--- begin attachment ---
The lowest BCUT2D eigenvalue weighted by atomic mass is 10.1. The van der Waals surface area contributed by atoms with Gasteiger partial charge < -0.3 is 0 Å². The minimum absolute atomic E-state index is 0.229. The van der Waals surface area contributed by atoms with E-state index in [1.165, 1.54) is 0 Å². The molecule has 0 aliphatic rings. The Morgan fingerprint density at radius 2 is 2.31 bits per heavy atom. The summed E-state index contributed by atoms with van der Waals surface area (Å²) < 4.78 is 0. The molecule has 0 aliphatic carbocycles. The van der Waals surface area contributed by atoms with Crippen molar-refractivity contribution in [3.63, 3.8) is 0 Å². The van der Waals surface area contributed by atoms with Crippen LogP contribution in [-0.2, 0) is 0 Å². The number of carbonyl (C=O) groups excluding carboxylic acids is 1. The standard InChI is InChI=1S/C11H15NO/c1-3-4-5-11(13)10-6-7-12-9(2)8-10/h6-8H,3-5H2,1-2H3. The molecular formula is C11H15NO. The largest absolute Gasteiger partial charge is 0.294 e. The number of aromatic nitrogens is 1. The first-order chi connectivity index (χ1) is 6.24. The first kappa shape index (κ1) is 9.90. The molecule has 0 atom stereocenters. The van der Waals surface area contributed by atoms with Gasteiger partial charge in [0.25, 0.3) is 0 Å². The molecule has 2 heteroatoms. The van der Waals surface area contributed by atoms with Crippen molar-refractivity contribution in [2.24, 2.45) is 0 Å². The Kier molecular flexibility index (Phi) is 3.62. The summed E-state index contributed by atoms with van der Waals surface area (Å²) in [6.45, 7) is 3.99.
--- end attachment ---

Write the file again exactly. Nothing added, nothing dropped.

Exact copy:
The lowest BCUT2D eigenvalue weighted by atomic mass is 10.1. The van der Waals surface area contributed by atoms with Gasteiger partial charge < -0.3 is 0 Å². The minimum absolute atomic E-state index is 0.229. The van der Waals surface area contributed by atoms with E-state index in [1.165, 1.54) is 0 Å². The molecule has 0 aliphatic rings. The Morgan fingerprint density at radius 2 is 2.31 bits per heavy atom. The summed E-state index contributed by atoms with van der Waals surface area (Å²) < 4.78 is 0. The molecule has 0 aliphatic carbocycles. The van der Waals surface area contributed by atoms with Crippen molar-refractivity contribution in [3.63, 3.8) is 0 Å². The van der Waals surface area contributed by atoms with Crippen LogP contribution in [-0.2, 0) is 0 Å². The number of carbonyl (C=O) groups excluding carboxylic acids is 1. The standard InChI is InChI=1S/C11H15NO/c1-3-4-5-11(13)10-6-7-12-9(2)8-10/h6-8H,3-5H2,1-2H3. The molecular formula is C11H15NO. The largest absolute Gasteiger partial charge is 0.294 e. The number of aromatic nitrogens is 1. The first-order chi connectivity index (χ1) is 6.24. The first kappa shape index (κ1) is 9.90. The molecule has 0 atom stereocenters. The van der Waals surface area contributed by atoms with Gasteiger partial charge in [0.25, 0.3) is 0 Å². The molecule has 2 heteroatoms. The van der Waals surface area contributed by atoms with Crippen molar-refractivity contribution in [2.24, 2.45) is 0 Å². The Kier molecular flexibility index (Phi) is 3.62. The summed E-state index contributed by atoms with van der Waals surface area (Å²) in [6.45, 7) is 3.99.